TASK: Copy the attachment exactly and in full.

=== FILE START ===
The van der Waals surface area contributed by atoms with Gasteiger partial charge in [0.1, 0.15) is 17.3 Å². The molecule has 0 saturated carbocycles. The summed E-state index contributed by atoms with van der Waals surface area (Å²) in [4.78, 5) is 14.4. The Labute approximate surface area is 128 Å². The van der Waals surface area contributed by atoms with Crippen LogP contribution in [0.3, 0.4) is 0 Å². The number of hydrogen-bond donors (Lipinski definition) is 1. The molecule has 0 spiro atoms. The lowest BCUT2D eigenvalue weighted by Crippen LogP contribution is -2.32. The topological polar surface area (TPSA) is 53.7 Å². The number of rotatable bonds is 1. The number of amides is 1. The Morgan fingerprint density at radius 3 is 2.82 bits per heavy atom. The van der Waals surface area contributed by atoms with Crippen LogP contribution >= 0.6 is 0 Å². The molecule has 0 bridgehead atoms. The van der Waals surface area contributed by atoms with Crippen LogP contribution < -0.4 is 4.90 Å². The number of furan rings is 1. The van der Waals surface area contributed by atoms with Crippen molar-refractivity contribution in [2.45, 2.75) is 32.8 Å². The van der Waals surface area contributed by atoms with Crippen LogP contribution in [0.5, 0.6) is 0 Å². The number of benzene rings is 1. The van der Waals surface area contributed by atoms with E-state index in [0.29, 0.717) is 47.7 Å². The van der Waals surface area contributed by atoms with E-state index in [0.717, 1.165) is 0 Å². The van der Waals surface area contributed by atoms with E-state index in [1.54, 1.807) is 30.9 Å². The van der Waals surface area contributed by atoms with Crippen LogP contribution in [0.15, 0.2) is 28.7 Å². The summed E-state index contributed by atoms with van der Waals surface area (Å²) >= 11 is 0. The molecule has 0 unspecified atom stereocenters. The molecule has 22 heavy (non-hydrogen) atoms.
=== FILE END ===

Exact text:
The van der Waals surface area contributed by atoms with Gasteiger partial charge in [0.1, 0.15) is 17.3 Å². The molecule has 0 saturated carbocycles. The summed E-state index contributed by atoms with van der Waals surface area (Å²) in [4.78, 5) is 14.4. The Labute approximate surface area is 128 Å². The van der Waals surface area contributed by atoms with Crippen LogP contribution in [0.3, 0.4) is 0 Å². The number of hydrogen-bond donors (Lipinski definition) is 1. The molecule has 0 spiro atoms. The lowest BCUT2D eigenvalue weighted by Crippen LogP contribution is -2.32. The topological polar surface area (TPSA) is 53.7 Å². The number of rotatable bonds is 1. The number of amides is 1. The Morgan fingerprint density at radius 3 is 2.82 bits per heavy atom. The van der Waals surface area contributed by atoms with Crippen LogP contribution >= 0.6 is 0 Å². The molecule has 0 bridgehead atoms. The van der Waals surface area contributed by atoms with Crippen LogP contribution < -0.4 is 4.90 Å². The number of furan rings is 1. The van der Waals surface area contributed by atoms with Crippen molar-refractivity contribution in [2.45, 2.75) is 32.8 Å². The van der Waals surface area contributed by atoms with Crippen LogP contribution in [0.5, 0.6) is 0 Å². The number of benzene rings is 1. The van der Waals surface area contributed by atoms with E-state index in [0.29, 0.717) is 47.7 Å². The van der Waals surface area contributed by atoms with E-state index in [0.717, 1.165) is 0 Å². The van der Waals surface area contributed by atoms with E-state index in [1.54, 1.807) is 30.9 Å². The van der Waals surface area contributed by atoms with Crippen LogP contribution in [0.15, 0.2) is 28.7 Å². The summed E-state index contributed by atoms with van der Waals surface area (Å²) >= 11 is 0. The molecule has 0 unspecified atom stereocenters. The molecule has 22 heavy (non-hydrogen) atoms.